About Me

Learning About Upkeep Requirements For Plumbing Systems Hello, my name is Lelani O’Malley. Welcome to my website about keeping your plumbing system in great shape. When I bought my first home, I was shocked to learn that it was built in the early 1900s. Another shocking discovery awaited as I learned that the plumbing system remained from its original build. Upon learning those facts, I dedicated my time to learning how to keep that system in great condition. I developed this website to bring that knowledge to you as well. I want to help all my readers maintain their existing plumbing system for years to come. Thank you for coming by.




How A Damaged Heat Exchanger Can Lead To Carbon Monoxide Poisoning

Carbon monoxide is a poisonous gas that is also odorless and tasteless. When a furnace is in good condition, there is a substantially smaller risk of carbon monoxide becoming a threat in your home, especially when your heat exchanger is in good condition. One way that carbon monoxide might become a problem is if your heat exchanger fails. 

The Importance of a Carbon Monoxide Detector

To keep your home safe from carbon monoxide, you'll want to have a carbon monoxide detector. When a detector discovers a certain amount of carbon monoxide, it activates an alarm. Electrodes are immersed in a chemical solution that cause them to activate when a chemical reaction occurs. While a carbon monoxide detector is an important part of protecting your home from carbon monoxide leaks, you must also look to potential causes of carbon monoxide contamination, such as a failing heat exchanger.

How a Heat Exchanger Fails

The heat exchanger is made of metal. Because of this, it can sometimes be subjected to rust, which can lead to openings forming in the heat exchanger. Out of these openings, carbon monoxide can leak out.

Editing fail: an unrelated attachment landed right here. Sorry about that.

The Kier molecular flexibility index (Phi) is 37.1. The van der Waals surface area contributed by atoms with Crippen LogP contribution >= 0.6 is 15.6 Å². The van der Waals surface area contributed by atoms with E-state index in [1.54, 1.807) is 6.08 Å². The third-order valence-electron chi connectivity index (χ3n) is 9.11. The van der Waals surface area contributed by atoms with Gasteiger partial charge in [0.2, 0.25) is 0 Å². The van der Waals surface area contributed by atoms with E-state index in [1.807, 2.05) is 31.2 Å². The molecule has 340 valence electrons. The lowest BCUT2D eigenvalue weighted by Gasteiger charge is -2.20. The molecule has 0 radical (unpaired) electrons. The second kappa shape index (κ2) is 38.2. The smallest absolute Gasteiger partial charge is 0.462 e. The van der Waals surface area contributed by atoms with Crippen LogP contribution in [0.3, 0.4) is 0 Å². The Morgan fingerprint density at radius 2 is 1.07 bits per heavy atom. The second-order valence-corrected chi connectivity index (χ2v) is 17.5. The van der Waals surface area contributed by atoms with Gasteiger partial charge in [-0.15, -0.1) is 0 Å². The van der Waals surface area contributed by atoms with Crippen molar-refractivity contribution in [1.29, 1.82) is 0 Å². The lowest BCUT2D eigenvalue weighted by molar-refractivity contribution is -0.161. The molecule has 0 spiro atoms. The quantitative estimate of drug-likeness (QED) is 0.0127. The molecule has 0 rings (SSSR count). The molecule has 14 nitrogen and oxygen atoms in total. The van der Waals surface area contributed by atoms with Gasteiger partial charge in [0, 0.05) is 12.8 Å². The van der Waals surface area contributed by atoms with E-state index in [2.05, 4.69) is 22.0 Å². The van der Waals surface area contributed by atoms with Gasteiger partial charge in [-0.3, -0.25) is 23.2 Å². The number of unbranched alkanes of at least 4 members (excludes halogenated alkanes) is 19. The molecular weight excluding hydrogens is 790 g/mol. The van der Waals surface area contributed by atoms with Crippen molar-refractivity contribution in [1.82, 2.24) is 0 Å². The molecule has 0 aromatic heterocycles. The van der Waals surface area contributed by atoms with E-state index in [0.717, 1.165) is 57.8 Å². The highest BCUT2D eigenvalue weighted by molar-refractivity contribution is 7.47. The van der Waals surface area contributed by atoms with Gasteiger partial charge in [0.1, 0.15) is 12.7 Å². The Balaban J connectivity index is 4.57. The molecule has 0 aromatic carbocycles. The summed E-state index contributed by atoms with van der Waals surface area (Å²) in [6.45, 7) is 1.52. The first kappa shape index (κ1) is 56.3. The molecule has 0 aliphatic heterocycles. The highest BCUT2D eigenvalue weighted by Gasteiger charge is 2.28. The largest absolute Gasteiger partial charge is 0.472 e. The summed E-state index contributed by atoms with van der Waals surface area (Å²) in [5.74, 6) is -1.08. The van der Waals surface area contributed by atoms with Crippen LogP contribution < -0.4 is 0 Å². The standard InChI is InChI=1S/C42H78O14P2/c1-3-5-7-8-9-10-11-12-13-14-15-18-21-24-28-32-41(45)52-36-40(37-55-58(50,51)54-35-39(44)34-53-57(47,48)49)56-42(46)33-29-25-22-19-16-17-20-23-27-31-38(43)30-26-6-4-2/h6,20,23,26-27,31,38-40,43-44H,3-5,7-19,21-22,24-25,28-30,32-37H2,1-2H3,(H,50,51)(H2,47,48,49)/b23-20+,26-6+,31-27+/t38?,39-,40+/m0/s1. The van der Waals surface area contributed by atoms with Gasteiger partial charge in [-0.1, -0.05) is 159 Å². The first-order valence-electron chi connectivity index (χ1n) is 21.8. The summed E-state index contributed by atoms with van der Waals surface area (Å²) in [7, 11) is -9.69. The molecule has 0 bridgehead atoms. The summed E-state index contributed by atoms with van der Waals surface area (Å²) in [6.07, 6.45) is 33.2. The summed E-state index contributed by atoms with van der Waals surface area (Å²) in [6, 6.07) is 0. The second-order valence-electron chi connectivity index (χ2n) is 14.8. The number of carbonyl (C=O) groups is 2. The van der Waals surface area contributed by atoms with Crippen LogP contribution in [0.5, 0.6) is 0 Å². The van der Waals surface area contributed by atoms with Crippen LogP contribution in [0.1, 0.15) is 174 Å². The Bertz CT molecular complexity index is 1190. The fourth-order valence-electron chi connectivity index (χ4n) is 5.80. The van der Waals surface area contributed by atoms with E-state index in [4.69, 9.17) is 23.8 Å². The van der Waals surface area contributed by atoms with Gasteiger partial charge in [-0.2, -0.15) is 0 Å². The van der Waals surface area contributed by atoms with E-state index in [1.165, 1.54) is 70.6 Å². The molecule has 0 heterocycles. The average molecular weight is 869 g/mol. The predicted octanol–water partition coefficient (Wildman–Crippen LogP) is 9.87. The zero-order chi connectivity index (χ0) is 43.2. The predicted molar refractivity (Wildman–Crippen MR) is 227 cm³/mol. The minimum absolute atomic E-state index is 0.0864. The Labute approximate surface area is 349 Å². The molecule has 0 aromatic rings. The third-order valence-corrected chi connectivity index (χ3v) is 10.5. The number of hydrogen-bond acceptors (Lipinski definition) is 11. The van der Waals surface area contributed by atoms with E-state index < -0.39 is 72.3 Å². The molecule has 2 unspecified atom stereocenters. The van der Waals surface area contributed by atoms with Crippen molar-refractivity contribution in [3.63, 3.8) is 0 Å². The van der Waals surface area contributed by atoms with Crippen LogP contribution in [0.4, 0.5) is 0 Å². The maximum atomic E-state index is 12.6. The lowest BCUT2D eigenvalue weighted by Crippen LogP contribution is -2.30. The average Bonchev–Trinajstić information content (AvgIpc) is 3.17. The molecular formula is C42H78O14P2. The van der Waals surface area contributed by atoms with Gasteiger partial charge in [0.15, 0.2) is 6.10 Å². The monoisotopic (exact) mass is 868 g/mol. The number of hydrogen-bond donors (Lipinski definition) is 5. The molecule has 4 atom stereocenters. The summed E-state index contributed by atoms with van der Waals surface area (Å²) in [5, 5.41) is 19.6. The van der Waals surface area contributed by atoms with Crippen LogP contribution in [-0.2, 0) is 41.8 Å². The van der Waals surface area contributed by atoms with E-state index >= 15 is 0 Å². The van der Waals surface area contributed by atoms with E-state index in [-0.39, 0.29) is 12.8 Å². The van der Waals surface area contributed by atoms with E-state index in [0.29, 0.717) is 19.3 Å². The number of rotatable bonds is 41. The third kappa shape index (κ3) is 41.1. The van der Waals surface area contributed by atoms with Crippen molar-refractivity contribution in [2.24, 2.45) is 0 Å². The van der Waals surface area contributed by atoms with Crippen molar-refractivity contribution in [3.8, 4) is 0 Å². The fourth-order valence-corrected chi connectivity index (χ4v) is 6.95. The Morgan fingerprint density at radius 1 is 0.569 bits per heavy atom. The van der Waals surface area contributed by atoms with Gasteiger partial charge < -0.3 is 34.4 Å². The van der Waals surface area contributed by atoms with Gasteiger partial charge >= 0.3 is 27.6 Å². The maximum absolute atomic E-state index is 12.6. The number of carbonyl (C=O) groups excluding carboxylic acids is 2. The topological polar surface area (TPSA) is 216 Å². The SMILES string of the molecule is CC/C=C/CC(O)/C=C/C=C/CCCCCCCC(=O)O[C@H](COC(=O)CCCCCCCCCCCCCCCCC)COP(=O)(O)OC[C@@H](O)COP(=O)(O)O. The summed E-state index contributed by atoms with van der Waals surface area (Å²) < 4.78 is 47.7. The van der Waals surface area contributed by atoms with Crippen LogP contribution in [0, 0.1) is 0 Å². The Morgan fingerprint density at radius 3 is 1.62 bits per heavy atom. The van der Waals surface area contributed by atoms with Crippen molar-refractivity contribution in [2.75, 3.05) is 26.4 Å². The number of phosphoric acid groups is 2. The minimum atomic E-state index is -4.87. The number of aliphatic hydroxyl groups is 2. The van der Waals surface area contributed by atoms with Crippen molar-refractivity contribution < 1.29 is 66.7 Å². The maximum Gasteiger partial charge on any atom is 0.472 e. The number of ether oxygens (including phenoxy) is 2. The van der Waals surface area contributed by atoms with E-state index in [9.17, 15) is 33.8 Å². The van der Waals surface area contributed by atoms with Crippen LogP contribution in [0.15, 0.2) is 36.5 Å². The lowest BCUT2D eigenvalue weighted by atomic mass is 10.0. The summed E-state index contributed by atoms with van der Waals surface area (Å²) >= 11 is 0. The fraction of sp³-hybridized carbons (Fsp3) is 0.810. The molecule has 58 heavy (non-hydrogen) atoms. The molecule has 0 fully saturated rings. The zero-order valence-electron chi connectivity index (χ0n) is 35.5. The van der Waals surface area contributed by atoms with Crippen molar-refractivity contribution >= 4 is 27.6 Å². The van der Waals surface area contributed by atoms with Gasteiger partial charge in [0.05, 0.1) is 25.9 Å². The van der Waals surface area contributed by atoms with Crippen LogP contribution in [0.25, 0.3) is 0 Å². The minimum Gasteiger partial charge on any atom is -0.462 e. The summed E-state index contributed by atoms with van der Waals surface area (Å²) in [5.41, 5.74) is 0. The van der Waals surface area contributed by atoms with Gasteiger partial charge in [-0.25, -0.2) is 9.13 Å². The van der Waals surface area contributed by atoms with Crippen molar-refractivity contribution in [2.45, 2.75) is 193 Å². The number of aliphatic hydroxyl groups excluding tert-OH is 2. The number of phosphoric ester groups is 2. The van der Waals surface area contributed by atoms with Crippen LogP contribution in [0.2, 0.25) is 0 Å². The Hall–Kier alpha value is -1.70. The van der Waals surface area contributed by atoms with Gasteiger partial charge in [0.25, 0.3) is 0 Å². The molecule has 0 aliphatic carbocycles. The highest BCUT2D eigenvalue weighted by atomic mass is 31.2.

Another way heat exchangers fail is that the expansion and contraction of the metal causes cracks to form on the heat exchanger. The leak should set off your carbon monoxide detector. A furnace repair technician can determine if your furnace has a cracked heat exchanger by using a camera or a CO meter. A repair technician will also test the rest of the home to determine if there is carbon monoxide anywhere else. In some cases, the technician may even shut off the gas so that you don't accidentally run your heat exchanger. 

Warning Signs

In addition to the carbon monoxide detector, there are several other ways to determine if your heat exchanger is cracked. This includes:

  • Flickering flames in the furnace
  • Feeling sick, nauseous or lightheaded
  • The smell of rotting eggs

Whenever you feel that your furnace isn't safe to operate, always shut it off and call a repair technician.

When you discover that your heat exchanger is defective, this problem needs to be solved as soon as possible. Unfortunately, the correct solution for a cracked heat exchanger is for it to be replaced, rather than repaired. There are some heat exchangers that are repaired and are brought back later on after its found that the exchanger is not safe for operation.  Contact a service, like Washam Plumbing Heating & Air Conditioning, for more help.